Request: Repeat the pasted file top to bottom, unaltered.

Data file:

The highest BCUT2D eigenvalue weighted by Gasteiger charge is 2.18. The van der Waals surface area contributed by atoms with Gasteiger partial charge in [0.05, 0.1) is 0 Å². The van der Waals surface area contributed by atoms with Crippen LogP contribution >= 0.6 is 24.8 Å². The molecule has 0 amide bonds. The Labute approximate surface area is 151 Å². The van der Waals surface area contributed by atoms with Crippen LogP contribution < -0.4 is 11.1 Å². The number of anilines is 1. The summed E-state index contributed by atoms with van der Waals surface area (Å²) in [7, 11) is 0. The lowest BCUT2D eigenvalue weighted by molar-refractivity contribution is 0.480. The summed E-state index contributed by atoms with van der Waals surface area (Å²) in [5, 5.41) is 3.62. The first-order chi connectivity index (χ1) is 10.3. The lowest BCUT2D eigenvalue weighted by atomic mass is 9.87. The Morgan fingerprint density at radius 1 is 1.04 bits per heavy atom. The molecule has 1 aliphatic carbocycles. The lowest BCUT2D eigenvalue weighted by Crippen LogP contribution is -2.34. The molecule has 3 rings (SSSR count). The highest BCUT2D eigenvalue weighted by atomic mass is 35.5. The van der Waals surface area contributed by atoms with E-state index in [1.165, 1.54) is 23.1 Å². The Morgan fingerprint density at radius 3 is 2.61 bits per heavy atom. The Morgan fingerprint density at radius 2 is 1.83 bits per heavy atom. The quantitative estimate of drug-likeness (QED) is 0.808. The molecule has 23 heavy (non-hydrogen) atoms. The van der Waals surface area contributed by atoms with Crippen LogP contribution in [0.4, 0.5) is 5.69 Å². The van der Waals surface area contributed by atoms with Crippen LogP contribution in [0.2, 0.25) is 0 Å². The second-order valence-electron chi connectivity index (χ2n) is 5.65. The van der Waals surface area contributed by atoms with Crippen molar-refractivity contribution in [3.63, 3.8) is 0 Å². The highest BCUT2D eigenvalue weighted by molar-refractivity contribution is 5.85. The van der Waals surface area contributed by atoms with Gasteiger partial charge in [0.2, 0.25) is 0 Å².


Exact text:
The highest BCUT2D eigenvalue weighted by Gasteiger charge is 2.18. The van der Waals surface area contributed by atoms with Gasteiger partial charge in [0.05, 0.1) is 0 Å². The van der Waals surface area contributed by atoms with Crippen LogP contribution >= 0.6 is 24.8 Å². The molecule has 0 amide bonds. The Labute approximate surface area is 151 Å². The van der Waals surface area contributed by atoms with Crippen LogP contribution < -0.4 is 11.1 Å². The number of anilines is 1. The summed E-state index contributed by atoms with van der Waals surface area (Å²) in [7, 11) is 0. The lowest BCUT2D eigenvalue weighted by molar-refractivity contribution is 0.480. The summed E-state index contributed by atoms with van der Waals surface area (Å²) in [5, 5.41) is 3.62. The first-order chi connectivity index (χ1) is 10.3. The lowest BCUT2D eigenvalue weighted by atomic mass is 9.87. The Morgan fingerprint density at radius 1 is 1.04 bits per heavy atom. The molecule has 1 aliphatic carbocycles. The lowest BCUT2D eigenvalue weighted by Crippen LogP contribution is -2.34. The molecule has 3 rings (SSSR count). The highest BCUT2D eigenvalue weighted by atomic mass is 35.5. The van der Waals surface area contributed by atoms with E-state index in [1.165, 1.54) is 23.1 Å². The Morgan fingerprint density at radius 3 is 2.61 bits per heavy atom. The Morgan fingerprint density at radius 2 is 1.83 bits per heavy atom. The quantitative estimate of drug-likeness (QED) is 0.808. The molecule has 23 heavy (non-hydrogen) atoms. The van der Waals surface area contributed by atoms with Crippen LogP contribution in [0.4, 0.5) is 5.69 Å². The van der Waals surface area contributed by atoms with Crippen LogP contribution in [0.2, 0.25) is 0 Å². The second-order valence-electron chi connectivity index (χ2n) is 5.65. The van der Waals surface area contributed by atoms with Crippen molar-refractivity contribution in [3.63, 3.8) is 0 Å². The highest BCUT2D eigenvalue weighted by molar-refractivity contribution is 5.85. The van der Waals surface area contributed by atoms with Gasteiger partial charge in [0.2, 0.25) is 0 Å².